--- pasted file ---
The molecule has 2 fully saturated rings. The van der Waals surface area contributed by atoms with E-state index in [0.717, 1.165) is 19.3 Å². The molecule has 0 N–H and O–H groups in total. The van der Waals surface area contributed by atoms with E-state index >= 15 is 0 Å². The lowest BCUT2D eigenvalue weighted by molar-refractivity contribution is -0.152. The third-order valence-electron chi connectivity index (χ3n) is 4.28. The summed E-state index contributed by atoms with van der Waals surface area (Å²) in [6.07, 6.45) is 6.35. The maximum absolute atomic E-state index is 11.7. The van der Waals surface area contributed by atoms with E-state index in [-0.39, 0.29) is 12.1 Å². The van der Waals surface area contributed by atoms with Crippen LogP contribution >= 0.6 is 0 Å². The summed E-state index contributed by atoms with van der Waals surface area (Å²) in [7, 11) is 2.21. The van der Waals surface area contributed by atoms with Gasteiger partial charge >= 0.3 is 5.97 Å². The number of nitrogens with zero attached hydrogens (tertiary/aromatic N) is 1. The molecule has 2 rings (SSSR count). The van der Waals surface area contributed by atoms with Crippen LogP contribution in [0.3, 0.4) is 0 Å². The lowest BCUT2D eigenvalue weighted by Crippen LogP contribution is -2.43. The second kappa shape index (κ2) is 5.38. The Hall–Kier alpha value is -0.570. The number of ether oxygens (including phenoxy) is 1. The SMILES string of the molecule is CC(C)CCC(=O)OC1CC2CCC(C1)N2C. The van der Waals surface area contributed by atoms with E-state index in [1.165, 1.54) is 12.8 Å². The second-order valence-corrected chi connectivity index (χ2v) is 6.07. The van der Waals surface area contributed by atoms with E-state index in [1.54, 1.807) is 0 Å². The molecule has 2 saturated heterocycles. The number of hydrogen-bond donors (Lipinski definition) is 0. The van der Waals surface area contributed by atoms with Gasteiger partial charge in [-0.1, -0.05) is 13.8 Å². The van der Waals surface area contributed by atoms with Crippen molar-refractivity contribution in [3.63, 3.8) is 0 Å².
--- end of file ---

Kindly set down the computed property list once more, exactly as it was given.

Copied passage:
The molecule has 2 fully saturated rings. The van der Waals surface area contributed by atoms with E-state index in [0.717, 1.165) is 19.3 Å². The molecule has 0 N–H and O–H groups in total. The van der Waals surface area contributed by atoms with E-state index >= 15 is 0 Å². The lowest BCUT2D eigenvalue weighted by molar-refractivity contribution is -0.152. The third-order valence-electron chi connectivity index (χ3n) is 4.28. The summed E-state index contributed by atoms with van der Waals surface area (Å²) in [6.07, 6.45) is 6.35. The maximum absolute atomic E-state index is 11.7. The van der Waals surface area contributed by atoms with E-state index in [-0.39, 0.29) is 12.1 Å². The van der Waals surface area contributed by atoms with Crippen LogP contribution >= 0.6 is 0 Å². The summed E-state index contributed by atoms with van der Waals surface area (Å²) in [7, 11) is 2.21. The van der Waals surface area contributed by atoms with Gasteiger partial charge >= 0.3 is 5.97 Å². The number of nitrogens with zero attached hydrogens (tertiary/aromatic N) is 1. The molecule has 2 rings (SSSR count). The van der Waals surface area contributed by atoms with Crippen LogP contribution in [0.3, 0.4) is 0 Å². The lowest BCUT2D eigenvalue weighted by Crippen LogP contribution is -2.43. The second kappa shape index (κ2) is 5.38. The Hall–Kier alpha value is -0.570. The number of ether oxygens (including phenoxy) is 1. The SMILES string of the molecule is CC(C)CCC(=O)OC1CC2CCC(C1)N2C. The van der Waals surface area contributed by atoms with E-state index in [1.165, 1.54) is 12.8 Å². The second-order valence-corrected chi connectivity index (χ2v) is 6.07. The van der Waals surface area contributed by atoms with E-state index in [1.54, 1.807) is 0 Å². The molecule has 2 saturated heterocycles. The number of hydrogen-bond donors (Lipinski definition) is 0. The van der Waals surface area contributed by atoms with Gasteiger partial charge in [-0.1, -0.05) is 13.8 Å². The van der Waals surface area contributed by atoms with Crippen molar-refractivity contribution in [3.63, 3.8) is 0 Å².